Intercultural Communication

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With the growing of globalization, opportunities of intercultural communication become more common to individuals’ everyday life. Thus, it is of vital importance that people understand linguistic relativity and language ideologies in order to avoid misunderstandings and achieve effective intercultural communication.
First of all, understanding linguistic relativity encourages people to pay attention to differences between various languages. How people perceive and experience the world around them can be influenced by language differences. (Piller, 2011) For example, people may act differently depending on what languages they are using. Daniel Oh explained that in Korea, people need to use honorifics in sentences when they speak to people
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Another aspect of linguistic relativity is communicative relativity. A simple way to define communicative relativity is that “people do different things with language differently”. (Piller, 2011) On one hand, it is obvious that multilingual people tend to switch languages when talking to people from different cultures. On the other hand, differentiation in language can also take place in the monolingual situation. For instance, in the scene of debating, people may use a very different form of English than usual. Kyle Ritchie said that “the words, tone, and even speaking styles used by myself and fellow debaters was purely for the "performance"”. (reflection, May 1, 2017) This kind of choices of words and tone is aimed to be more “professional and knowledgeable” (reflection, May 1, 2017) Therefore, different ways of expression in various languages or even the same language can have a different effect on communication. To succeed in intercultural communication, it is necessary for individuals to understand the distinctive way each language has to perceive the world and express ideas and make right decisions of using language.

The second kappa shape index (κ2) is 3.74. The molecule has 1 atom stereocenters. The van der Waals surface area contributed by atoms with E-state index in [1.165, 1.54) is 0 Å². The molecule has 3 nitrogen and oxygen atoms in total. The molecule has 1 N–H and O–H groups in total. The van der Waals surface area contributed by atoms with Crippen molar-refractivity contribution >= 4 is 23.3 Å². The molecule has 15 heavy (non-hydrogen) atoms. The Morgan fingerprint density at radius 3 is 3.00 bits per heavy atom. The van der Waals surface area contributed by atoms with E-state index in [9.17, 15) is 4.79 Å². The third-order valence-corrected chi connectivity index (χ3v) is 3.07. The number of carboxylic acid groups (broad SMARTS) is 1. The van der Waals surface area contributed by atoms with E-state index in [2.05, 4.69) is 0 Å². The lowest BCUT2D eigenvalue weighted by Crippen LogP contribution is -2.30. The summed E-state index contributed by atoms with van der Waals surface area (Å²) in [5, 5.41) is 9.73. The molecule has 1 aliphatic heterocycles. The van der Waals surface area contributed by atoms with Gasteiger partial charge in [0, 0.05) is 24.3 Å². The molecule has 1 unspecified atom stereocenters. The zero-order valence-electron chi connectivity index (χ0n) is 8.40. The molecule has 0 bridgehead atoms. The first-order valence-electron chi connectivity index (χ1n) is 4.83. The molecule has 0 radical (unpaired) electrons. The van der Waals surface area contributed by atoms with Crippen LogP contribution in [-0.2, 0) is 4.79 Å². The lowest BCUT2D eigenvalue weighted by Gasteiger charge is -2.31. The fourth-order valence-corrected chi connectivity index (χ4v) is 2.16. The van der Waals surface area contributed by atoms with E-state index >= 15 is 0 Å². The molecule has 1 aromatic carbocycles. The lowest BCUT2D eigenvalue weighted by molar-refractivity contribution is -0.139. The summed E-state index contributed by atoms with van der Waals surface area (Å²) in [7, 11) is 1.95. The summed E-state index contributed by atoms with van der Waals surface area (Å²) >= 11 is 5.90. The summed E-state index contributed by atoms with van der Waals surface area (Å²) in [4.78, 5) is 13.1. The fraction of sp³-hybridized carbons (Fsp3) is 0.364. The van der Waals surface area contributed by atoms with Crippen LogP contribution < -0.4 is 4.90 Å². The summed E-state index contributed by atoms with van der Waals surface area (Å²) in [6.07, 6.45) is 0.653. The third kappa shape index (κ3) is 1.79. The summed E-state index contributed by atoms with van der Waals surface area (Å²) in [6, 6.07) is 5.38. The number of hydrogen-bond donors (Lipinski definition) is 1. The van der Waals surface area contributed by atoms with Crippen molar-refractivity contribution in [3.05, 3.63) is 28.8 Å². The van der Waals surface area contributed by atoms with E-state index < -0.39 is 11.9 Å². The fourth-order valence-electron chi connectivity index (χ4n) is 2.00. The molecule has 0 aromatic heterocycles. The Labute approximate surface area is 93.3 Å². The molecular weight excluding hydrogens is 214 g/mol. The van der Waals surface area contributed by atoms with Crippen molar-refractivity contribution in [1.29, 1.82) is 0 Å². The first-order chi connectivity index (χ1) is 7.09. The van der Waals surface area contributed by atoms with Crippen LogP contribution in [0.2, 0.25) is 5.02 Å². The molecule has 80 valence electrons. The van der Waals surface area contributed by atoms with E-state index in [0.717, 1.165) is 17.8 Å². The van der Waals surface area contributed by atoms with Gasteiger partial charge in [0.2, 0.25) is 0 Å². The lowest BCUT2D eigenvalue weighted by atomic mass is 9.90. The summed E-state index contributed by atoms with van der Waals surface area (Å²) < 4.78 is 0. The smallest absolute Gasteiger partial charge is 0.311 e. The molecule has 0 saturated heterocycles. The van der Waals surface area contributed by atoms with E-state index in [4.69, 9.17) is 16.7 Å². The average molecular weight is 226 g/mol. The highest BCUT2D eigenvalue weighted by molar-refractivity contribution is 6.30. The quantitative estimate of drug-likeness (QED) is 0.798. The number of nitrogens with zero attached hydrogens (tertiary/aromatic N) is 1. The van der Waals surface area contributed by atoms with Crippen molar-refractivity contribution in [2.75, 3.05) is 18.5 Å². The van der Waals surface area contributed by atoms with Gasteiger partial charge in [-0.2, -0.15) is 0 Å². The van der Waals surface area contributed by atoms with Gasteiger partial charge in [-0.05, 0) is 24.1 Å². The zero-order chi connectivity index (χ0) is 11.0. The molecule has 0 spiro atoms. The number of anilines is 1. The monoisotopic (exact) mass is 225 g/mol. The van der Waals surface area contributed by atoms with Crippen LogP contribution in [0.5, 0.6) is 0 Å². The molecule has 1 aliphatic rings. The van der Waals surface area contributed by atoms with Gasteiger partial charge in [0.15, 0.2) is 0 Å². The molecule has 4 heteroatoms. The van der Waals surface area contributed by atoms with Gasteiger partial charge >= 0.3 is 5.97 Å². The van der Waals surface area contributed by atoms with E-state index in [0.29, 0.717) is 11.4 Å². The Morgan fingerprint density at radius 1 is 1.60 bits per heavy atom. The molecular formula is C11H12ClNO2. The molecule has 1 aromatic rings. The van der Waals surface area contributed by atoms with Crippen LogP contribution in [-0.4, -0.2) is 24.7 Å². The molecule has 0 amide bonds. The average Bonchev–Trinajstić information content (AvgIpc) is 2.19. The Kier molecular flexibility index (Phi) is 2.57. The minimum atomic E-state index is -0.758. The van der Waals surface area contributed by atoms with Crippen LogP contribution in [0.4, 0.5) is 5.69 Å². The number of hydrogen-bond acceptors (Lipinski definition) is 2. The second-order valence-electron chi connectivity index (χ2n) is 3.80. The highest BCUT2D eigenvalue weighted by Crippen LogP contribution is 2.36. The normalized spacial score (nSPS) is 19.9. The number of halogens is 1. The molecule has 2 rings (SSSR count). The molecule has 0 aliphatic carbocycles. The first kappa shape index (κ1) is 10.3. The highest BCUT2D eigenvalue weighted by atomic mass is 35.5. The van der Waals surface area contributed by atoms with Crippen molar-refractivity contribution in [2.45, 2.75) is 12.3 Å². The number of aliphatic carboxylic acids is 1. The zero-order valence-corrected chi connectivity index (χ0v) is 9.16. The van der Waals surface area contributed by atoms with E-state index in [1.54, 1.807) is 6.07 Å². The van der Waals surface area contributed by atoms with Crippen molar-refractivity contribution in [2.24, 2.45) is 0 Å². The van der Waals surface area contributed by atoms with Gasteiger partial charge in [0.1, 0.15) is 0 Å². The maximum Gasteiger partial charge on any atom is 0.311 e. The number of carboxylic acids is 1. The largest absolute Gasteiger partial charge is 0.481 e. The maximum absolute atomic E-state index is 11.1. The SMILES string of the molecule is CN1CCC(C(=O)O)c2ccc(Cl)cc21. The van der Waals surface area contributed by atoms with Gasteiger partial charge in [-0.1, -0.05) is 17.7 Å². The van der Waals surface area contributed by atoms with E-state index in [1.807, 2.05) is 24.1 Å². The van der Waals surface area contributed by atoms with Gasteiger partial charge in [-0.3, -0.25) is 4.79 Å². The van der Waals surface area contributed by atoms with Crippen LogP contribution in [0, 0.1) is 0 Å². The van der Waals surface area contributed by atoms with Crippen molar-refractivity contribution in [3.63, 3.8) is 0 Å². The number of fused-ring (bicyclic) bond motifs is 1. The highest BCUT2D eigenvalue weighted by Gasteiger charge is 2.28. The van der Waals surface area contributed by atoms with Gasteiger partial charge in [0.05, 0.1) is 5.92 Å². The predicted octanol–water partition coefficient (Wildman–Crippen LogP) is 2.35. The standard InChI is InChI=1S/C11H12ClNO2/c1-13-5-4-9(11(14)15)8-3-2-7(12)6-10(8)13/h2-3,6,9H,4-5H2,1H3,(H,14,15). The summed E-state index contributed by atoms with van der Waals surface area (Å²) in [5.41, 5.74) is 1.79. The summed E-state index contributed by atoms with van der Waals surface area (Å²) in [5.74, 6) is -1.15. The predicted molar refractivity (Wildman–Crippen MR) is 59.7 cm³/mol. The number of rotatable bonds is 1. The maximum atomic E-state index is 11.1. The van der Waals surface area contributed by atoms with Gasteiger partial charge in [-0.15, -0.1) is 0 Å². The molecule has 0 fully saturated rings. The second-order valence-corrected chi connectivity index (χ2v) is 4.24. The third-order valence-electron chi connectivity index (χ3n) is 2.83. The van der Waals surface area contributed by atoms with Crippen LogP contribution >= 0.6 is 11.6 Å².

In addition, in the intercultural communication, discrimination associated with language ideologies often exists. Language ideology refers to the views on each language, especially the idea about “what a good language is and what is linguistically right”. (Piller, 2011) Some
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